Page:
I stressed for hours, stomach tumbling, unable to eat. But oddly, when I slipped on my wetsuit, I felt a bit calmer. The buoys went up and most of the swim was parallel to the beach, which made me feel better for some reason. The waves did flatten out and watching each wave take off was a thrill. Beckie went in wave 3 and Michelle and I were in wave 4.
We hugged Beckie and off she went. Just minutes later it was our turn. I hugged Michelle and wished her luck and someone yelled, "GO!" and I went.
The water was freezing, but I was so focused on just getting past the (admittedly very small breakers) I didn't even notice at first. I waded out, walking as far as I could and bobbing over the swells the way I did when I was 10.
When the water was around my ribcage, I started swimming a slow easy breaststroke, just trying to acclimate to the temp. I hyperventilated a bit from the cold, but only for a minute or two. Just before the first buoy, I started freestyle swimming - the correct way. Face in water, though I did breathe every two strokes for most of the course instead of my usual three. I sighted the way I'm supposed to. The portion parallel to the beach seemed long, and I kept getting logjammed behind groups of slower swimmers, but I did pass quite a few people and soon enough I was rounding the final buoy and heading back to the beach. I kept thinking the incoming waves would work in my favor and push me toward shore faster, but if they did I didn't notice.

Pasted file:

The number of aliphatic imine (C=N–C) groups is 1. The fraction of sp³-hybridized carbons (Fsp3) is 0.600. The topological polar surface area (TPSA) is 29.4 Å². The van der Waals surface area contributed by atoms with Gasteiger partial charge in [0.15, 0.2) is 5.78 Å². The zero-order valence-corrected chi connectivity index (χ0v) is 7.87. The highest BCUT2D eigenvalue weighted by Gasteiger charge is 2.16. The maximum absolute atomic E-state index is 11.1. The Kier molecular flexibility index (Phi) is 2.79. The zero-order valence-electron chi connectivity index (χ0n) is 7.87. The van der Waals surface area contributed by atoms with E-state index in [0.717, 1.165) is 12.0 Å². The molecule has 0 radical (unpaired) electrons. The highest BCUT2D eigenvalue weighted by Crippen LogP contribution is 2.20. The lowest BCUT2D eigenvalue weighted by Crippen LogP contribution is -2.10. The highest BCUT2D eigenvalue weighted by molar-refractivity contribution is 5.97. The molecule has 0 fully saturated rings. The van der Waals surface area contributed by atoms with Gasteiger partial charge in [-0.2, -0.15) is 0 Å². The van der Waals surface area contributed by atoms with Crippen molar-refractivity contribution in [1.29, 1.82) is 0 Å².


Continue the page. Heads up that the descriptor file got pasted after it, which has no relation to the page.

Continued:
However, suddenly, I could see the ocean floor (OCEAN FLOOR!) and the next time I looked ahead people were standing up, so I put in two more good strokes and stood myself and ran out of the ocean (OCEAN!), cold and very winded, but also ELATED to have done something that scared me so much!
That's me in the front. You can't see my face, but I must have an ear-to-ear smile because I am just so happy in this picture.
Swim time: 11:37
NOTE: This is actually quite a bit slower than my 9:36 time from the quarter mile swim in August, but I'll take it. I swam in the OCEAN! That is bragging rights enough for me for now.
I had a really long T1. My feet were covered in sand ankle to toe and I struggled to pull my long-sleeved tech shirt on over my soaked arms and hands. This is definitely an area I need to improve.